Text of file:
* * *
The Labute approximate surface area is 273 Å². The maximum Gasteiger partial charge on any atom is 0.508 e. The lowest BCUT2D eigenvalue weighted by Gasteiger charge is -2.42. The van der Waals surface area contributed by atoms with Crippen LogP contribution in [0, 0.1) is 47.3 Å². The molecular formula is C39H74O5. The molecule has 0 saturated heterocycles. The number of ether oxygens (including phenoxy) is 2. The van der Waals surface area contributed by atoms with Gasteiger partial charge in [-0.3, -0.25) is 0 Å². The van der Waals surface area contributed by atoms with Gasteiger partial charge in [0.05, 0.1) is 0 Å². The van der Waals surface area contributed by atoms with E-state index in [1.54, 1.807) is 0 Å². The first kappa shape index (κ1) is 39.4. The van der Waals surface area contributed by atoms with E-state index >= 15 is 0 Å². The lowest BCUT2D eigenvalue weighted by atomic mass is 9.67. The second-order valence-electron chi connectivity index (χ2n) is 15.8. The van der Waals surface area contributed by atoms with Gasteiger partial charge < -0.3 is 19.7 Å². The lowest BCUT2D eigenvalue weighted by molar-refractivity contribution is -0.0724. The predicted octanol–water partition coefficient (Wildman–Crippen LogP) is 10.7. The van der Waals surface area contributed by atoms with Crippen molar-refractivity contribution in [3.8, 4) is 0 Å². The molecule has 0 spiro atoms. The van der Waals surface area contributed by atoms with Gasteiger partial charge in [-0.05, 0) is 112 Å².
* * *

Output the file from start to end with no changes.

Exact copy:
The Labute approximate surface area is 273 Å². The maximum Gasteiger partial charge on any atom is 0.508 e. The lowest BCUT2D eigenvalue weighted by Gasteiger charge is -2.42. The van der Waals surface area contributed by atoms with Crippen LogP contribution in [0, 0.1) is 47.3 Å². The molecular formula is C39H74O5. The molecule has 0 saturated heterocycles. The number of ether oxygens (including phenoxy) is 2. The van der Waals surface area contributed by atoms with Gasteiger partial charge in [-0.3, -0.25) is 0 Å². The van der Waals surface area contributed by atoms with Gasteiger partial charge in [0.05, 0.1) is 0 Å². The van der Waals surface area contributed by atoms with E-state index in [1.54, 1.807) is 0 Å². The first kappa shape index (κ1) is 39.4. The van der Waals surface area contributed by atoms with E-state index >= 15 is 0 Å². The lowest BCUT2D eigenvalue weighted by atomic mass is 9.67. The second-order valence-electron chi connectivity index (χ2n) is 15.8. The van der Waals surface area contributed by atoms with Gasteiger partial charge < -0.3 is 19.7 Å². The lowest BCUT2D eigenvalue weighted by molar-refractivity contribution is -0.0724. The predicted octanol–water partition coefficient (Wildman–Crippen LogP) is 10.7. The van der Waals surface area contributed by atoms with Crippen molar-refractivity contribution in [3.8, 4) is 0 Å². The molecule has 0 spiro atoms. The van der Waals surface area contributed by atoms with Gasteiger partial charge in [-0.05, 0) is 112 Å².